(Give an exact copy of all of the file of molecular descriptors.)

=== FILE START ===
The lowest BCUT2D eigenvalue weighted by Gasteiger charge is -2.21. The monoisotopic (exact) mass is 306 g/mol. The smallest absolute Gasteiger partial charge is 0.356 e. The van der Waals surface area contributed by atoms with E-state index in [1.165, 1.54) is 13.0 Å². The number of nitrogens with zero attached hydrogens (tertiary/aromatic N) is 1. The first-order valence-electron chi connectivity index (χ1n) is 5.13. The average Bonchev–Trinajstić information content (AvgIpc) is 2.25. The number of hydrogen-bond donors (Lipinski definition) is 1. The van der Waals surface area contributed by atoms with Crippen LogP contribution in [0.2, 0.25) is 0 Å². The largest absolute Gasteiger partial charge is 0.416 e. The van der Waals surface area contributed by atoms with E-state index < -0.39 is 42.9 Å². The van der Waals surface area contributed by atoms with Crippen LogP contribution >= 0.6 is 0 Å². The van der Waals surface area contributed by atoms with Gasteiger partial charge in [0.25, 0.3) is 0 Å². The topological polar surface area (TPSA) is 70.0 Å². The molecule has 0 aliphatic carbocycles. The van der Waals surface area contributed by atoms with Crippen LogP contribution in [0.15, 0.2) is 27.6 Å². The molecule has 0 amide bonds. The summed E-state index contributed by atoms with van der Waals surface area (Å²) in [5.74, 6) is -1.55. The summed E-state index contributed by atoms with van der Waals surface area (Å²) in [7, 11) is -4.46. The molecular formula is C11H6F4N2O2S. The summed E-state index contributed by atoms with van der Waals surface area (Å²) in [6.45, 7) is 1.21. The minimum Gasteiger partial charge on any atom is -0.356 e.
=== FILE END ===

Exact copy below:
The lowest BCUT2D eigenvalue weighted by Gasteiger charge is -2.21. The monoisotopic (exact) mass is 306 g/mol. The smallest absolute Gasteiger partial charge is 0.356 e. The van der Waals surface area contributed by atoms with E-state index in [1.165, 1.54) is 13.0 Å². The number of nitrogens with zero attached hydrogens (tertiary/aromatic N) is 1. The first-order valence-electron chi connectivity index (χ1n) is 5.13. The average Bonchev–Trinajstić information content (AvgIpc) is 2.25. The number of hydrogen-bond donors (Lipinski definition) is 1. The van der Waals surface area contributed by atoms with Crippen LogP contribution in [0.2, 0.25) is 0 Å². The largest absolute Gasteiger partial charge is 0.416 e. The van der Waals surface area contributed by atoms with E-state index < -0.39 is 42.9 Å². The van der Waals surface area contributed by atoms with Crippen LogP contribution >= 0.6 is 0 Å². The van der Waals surface area contributed by atoms with Gasteiger partial charge in [0.25, 0.3) is 0 Å². The topological polar surface area (TPSA) is 70.0 Å². The molecule has 0 aliphatic carbocycles. The van der Waals surface area contributed by atoms with Crippen LogP contribution in [0.15, 0.2) is 27.6 Å². The molecule has 0 amide bonds. The summed E-state index contributed by atoms with van der Waals surface area (Å²) in [5.74, 6) is -1.55. The summed E-state index contributed by atoms with van der Waals surface area (Å²) in [7, 11) is -4.46. The molecular formula is C11H6F4N2O2S. The summed E-state index contributed by atoms with van der Waals surface area (Å²) in [6.45, 7) is 1.21. The minimum Gasteiger partial charge on any atom is -0.356 e.